Fri, Feb 08, 2013 - Page 4 News List

TSU pans immigration agency controls

NOT WORKING:The reason a convict escaped from the country recently was not a lack of money, but border controls that are not functioning properly, the TSU said

By Chris Wang  /  Staff reporter

Taiwan Solidarity Union legislators Hsu Chung-hsin, right, and Huang Wen-ling, left, criticize the National Immigration Agency for not having been able to stop British citizen Zain Dean, convicted of killing a man in a drunk driving accident, from leaving the country, despite having spent large sums of money on building a biometric identification system, at a press conference in Taipei yesterday.

Photo: Fang Pin-chao, Taipei Times

The Taiwan Solidarity Union (TSU) yesterday blasted the National Immigration Agency (NIA) for saying a funding shortage was the reason for a fugitive’s much-publicized escape, saying that loose border control was the real cause.

Zain Dean, a British citizen who served as chief executive of the UK-based NCL Media’s Taiwan branch, was convicted in July last year of a hit-and-run accident that caused the death of a newspaper deliveryman in March 2010, while allegedly under the influence of alcohol, and was to begin serving his sentence in September last year.

Dean fled the country using the passport of a British friend on Aug. 14 last year, leaving the agency to account for the error.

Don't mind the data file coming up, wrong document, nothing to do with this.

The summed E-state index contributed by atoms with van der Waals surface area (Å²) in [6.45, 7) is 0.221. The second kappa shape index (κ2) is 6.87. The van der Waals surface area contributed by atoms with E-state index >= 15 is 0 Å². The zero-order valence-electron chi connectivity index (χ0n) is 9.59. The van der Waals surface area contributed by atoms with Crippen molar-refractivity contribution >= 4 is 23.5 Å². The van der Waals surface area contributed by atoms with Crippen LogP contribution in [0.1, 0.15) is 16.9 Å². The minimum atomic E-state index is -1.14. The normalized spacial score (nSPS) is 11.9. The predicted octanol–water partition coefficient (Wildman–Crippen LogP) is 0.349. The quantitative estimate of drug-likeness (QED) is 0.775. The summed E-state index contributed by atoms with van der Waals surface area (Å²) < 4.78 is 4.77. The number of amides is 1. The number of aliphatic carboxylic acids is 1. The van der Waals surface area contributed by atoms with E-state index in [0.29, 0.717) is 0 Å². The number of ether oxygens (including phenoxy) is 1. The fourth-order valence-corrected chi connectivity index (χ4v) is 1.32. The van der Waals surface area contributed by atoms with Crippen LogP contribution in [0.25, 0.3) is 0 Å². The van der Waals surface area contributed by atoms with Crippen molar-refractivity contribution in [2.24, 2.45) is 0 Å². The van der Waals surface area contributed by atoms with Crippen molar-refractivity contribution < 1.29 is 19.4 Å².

The friend was identified only as David, an English teacher in Taiwan who is also a British citizen. Dean is of Indian descent, while his friend is Caucasian.

TSU Legislator Huang Wen-ling (黃文玲) said yesterday that comments by NIA Director-General Hsieh Li-kung (謝立功) in a press release on Jan. 31, that a bigger budget for high-tech equipment and personnel training was required for better border control, were “false and misleading.”

The agency spent NT$36 million (US$1.22 million) on biometric recognition systems in 2008 and last year it spent NT$1.5 billion on the “e-gate,” an automated immigration clearance system, Huang said.

TSU Legislator Hsu Chung-hsin (許忠信) said Dean also fled Taiwan as a fugitive after violating the copyright law in 2001, but was able to re-enter the country using a new Chinese name.

“Our border controls did not work. It is that simple,” Hsu said.

Chen Chen-cheng (陳建成), deputy director-general of the NIA’s Border Affairs Corps, acknowledged that border control officers were inattentive at the time, because Dean left early in the morning.

The biometric recognition system and the e-gate are only available for Republic of China nationals, foreign residents with long-term residence and Chinese spouses, Chen said, adding that since Dean did not fall into any of those categories, he was cleared by an immigration officer at a counter.

The immigration officer, surnamed Yu (余), was given a major demerit. Yu’s superior was also given a demerit and stripped of his management duties.

Chen said the agency plans to make the systems available for all, which would require an additional budget of NT$180 million.

So far, it has received about NT$43 million to begin a trial run of the systems at one selected airport, he added.

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